To investigate the effect of repeat-ed forced swimming on locomotor activity, we conducted an open field test at 8 d after exposure to repeated forced swim-ming. Representative images are provided in Fig. 3A. Total distance moved was lower in mice exposed to repeated forced swimming than in control mice (Fig. 3B). This result indicates that repeated forced swimming decreases locomotor activity.

Pyruvate Dehydrogenase Activity Was Impaired by Re-peated Forced Swimming

We investigated the involvement of PDH in this ME/CFS model mice. PDH activity was evalu-ated in the mitochondrial fraction of gastrocnemius muscle. The level of PDH activity of mice exposed to repeated forced swimming was significantly decreased compared to control mice (Fig. 4).

Efficacy of Sodium Dichloroacetate in Chronic Fatigue Syndrome

We examined the efficacy of DCA as an activa-tor of PDH in ME/CFS. We administered DCA (50 mg/kg, intraperitoneally (i.p.)) to mice during repeated forced swim-ming test (load 5% of body weight, 6 min/d, 15 d). The body weight of the DCA treated-mice did not differ significantly from saline treated-mice. (Fig. 5A) The immobility period of the DCA-treated mice was significantly decreased on days 5, 10 and 15 compared to the saline-treated mice. (Fig. 5B) DCA had no effect on immobility period on day 1. (Fig. 5C) These results indicate DCA suppresses the emergence of fatigue-like behavior. The level of PDH activity of DCA treated-mice was significantly increased compared to the ME/CFS group. (Fig. Screen Shot 2019-07-03 at 1.04.54 pm.png 6A). Maximum velocity of mice, which is used as an indicator of exercise capacity, was improved by DCA administration. (Fig. 6B) These results indicate that DCA might be beneficial for preventing fatigue-like behavior in this condition.


Screen Shot 2019-07-03 at 1.04.54 pm.png
 
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So this is pretty weird. Looks more like a treatment for overtraining syndrome than me/cfs. They should exhaust the mice, then give them a virus, then not exercise them for the rest of their lives and see if any of them continue to act exhausted anyway. That'd be a better me/cfs model.

Still, beggars can't be choosers and this experiment has *something* to it with the PDH analysis and DCA treatment.
 

ljimbo423

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So this is pretty weird. Looks more like a treatment for overtraining syndrome than me/cfs. They should exhaust the mice, then give them a virus, then not exercise them for the rest of their lives and see if any of them continue to act exhausted anyway. That'd be a better me/cfs model.

Still, beggars can't be choosers and this experiment has *something* to it with the PDH analysis and DCA treatment.
I would be really interested in the actual cause of the PDH impairment from the forced swim in these mice. I also agree that if their exhaustion lasted for the equivalent of at least 6 months to a year or longer, in human terms. That would be a much better model.
 

Wolfcub

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Interesting and valid findings here.
It just hurt my Soul to read it......

It figures. Why are many (though of course, not all) who are struck down with ME/CFS athletes in days gone by, fit and strong people. People maybe who pushed themselves....perhaps to breaking point?
I do know. I was always athletic, fit, strong, capable of walking many miles with no complaint or much tiredness, even into my 60s. Could run like the wind. Always did too much work. People "told me off for it" but I thrived on it...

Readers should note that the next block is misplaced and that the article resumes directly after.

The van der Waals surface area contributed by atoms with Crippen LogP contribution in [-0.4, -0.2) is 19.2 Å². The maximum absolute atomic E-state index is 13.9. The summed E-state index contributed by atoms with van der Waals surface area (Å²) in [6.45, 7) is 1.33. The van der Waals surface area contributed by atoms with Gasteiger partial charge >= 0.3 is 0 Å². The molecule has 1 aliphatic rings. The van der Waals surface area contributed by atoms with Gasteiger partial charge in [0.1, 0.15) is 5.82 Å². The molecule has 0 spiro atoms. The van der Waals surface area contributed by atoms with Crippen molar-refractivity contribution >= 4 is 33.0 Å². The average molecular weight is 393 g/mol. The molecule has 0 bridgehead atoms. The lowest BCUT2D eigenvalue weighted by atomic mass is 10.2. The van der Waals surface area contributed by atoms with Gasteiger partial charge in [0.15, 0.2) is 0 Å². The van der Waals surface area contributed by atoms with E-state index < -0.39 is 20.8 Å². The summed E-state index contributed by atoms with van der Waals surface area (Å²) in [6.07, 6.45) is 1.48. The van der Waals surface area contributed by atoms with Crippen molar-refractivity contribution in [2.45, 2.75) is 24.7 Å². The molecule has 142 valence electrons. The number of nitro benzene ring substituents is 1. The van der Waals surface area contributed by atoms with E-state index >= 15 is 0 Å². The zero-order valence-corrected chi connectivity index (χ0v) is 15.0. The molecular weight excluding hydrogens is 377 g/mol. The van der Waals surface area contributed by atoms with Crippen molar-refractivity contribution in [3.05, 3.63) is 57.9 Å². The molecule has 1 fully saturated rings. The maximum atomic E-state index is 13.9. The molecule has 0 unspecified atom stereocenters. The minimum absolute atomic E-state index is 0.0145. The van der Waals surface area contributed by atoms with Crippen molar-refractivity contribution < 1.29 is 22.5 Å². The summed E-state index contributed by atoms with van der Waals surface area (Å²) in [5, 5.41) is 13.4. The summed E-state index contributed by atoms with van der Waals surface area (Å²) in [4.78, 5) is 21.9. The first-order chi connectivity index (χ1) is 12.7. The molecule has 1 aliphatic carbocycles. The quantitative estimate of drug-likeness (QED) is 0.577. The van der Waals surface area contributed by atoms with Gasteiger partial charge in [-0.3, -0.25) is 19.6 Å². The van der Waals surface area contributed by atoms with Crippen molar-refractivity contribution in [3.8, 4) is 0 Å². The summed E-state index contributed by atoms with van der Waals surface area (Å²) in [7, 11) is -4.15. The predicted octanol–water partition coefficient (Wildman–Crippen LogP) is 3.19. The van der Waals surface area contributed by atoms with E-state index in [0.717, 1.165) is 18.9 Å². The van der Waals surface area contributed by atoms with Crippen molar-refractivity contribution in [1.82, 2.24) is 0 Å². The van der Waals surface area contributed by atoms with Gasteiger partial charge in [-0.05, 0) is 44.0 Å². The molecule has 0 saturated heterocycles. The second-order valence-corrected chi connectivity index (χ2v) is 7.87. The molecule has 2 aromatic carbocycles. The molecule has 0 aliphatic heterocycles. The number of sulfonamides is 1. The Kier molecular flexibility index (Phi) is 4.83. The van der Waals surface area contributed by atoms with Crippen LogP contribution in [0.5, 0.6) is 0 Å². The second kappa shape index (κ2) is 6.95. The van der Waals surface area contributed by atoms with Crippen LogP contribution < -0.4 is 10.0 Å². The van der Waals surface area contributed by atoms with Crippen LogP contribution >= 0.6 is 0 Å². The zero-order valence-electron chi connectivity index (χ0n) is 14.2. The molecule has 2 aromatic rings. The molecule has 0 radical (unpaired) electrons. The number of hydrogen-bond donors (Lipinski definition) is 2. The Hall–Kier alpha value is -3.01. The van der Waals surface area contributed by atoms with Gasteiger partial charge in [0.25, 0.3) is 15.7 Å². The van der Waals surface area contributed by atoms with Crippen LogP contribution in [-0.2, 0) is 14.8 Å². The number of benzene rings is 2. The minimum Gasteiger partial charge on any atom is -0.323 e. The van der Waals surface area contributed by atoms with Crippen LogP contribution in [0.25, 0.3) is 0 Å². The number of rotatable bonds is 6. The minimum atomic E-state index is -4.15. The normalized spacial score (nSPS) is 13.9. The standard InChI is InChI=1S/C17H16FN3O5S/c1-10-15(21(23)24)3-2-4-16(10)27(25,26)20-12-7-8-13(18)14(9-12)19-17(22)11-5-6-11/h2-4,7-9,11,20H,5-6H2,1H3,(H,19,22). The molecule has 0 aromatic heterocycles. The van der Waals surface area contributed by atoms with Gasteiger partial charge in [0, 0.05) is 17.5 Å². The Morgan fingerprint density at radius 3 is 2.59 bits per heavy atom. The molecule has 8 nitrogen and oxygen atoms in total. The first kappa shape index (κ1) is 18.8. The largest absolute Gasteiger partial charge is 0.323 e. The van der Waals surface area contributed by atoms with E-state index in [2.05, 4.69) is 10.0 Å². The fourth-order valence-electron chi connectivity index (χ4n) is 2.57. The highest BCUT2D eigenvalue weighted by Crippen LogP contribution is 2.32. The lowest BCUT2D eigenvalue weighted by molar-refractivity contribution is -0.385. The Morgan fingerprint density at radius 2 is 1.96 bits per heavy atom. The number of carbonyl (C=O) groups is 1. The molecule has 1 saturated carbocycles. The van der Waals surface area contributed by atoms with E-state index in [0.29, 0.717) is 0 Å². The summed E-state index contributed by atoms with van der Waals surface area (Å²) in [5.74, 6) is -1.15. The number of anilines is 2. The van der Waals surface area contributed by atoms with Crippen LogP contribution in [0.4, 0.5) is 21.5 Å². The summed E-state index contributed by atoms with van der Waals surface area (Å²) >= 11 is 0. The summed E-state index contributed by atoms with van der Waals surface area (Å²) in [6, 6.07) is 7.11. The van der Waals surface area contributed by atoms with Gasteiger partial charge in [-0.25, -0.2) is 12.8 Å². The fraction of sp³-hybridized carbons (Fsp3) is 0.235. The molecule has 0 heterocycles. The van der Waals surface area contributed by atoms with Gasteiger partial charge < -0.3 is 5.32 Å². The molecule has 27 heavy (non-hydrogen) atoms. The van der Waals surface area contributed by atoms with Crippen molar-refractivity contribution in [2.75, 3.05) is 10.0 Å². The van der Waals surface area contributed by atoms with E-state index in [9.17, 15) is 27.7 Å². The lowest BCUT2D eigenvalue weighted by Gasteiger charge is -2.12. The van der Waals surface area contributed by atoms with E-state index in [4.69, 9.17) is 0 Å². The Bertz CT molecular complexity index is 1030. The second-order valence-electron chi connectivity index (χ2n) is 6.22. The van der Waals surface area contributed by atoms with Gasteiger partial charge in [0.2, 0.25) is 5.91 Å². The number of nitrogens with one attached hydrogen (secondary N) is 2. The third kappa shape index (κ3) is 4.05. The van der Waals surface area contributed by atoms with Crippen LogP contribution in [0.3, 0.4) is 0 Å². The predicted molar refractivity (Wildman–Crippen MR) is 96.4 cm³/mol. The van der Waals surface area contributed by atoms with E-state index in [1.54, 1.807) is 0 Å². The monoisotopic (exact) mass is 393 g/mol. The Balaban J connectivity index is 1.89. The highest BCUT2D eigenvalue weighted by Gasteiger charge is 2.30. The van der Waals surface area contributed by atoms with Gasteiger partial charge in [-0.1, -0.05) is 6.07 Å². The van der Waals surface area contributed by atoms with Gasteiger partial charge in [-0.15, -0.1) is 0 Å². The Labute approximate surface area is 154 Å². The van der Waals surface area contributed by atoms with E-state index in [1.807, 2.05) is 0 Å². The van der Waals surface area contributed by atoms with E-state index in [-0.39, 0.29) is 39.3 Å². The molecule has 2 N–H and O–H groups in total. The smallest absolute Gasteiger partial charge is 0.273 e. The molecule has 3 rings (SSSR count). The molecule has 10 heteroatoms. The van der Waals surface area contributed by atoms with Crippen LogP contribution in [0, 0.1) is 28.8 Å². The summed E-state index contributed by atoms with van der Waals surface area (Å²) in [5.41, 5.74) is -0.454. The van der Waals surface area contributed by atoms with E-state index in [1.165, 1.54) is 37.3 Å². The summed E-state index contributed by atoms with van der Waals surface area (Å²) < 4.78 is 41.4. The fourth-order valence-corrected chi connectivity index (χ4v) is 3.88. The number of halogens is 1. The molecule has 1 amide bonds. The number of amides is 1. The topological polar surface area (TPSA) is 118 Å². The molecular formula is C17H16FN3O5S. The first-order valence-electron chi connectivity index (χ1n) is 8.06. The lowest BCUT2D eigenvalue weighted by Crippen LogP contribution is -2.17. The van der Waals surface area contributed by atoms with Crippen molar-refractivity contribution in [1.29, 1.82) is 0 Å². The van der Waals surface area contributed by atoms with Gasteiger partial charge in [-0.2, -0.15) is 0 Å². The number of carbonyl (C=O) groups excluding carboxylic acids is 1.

Fought off viruses very well, hardly ever got sick. A cold only once in 3-5 years.

Then caught a virus, and the story goes way off track. Some tipping point was reached.
 
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Wishful

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To me it's another example of the lack of definition of ME. Is a decrease in PDH activity in muscle tissue proven to be a symptom of ME in 90+% of PWME? Is decreased PDH activity in muscles only caused by ME? I think they're overreaching their knowledge. The title should have been 'Decrease in PDH activity induced by ...', and then in the body of the paper they could speculate about whether it is the same mechanism as found in ME.
 
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To me it's another example of the lack of definition of ME. Is a decrease in PDH activity in muscle tissue proven to be a symptom of ME in 90+% of PWME?
The Japanese studies mostly focus on inducing fatigue via executive function (mental exhaustion) ; here they try forced swimming (yes, poor little animals) and they don't seem to recognize any viral contributation, or the Double Whammy theories (virus, then stress or mold or X factors)......

But the DCA aspect maybe worth further consideration...

In some of the other japanese studies I looked at they don't use the term ME or typical definitions.
 

godlovesatrier

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This really isn't useful. Why can't they focus on the biological exponents? Currently on twitter everyone is talking about mould and yet how many hundreds of thousands of people are exposed to mould and viruses and never develop ME? There will be a reason why our immune systems are prone to "breaking" - as WolfCub sort of sums up above, she was fine until the virus hit and she fought off colds easily. Whereas I did get colds regularly and did get sick regularly and was lethargic for 75% of my teenage years. Ironically the only thing that made me feel better after my teenage years was exercise. Exercise turned my life around at 16/17 to be honest, of course that ended when I got ME age 29. I really do believe that milder ME patients may hold the key. Mild ME patients are often invisible, doctors may not even have diagnosed them. But they dip in and out of remission constantly, there immune systems are broken one minute, ok the next. This may not last long, it may last for months. But why does it happen? I can't help but feel that this is an area of research that should be explored. For it might hold the key to understanding what the immune system is doing AFTER excercise is induced, to cause a sudden loss of immune function displayed as typical ME symptoms (flu like, stomach trouble, fatigue and eventually dizziness and ibs with organ slow down), where the patient may have felt almost normal (even if they were still none the less in the throws of ME) beforehand.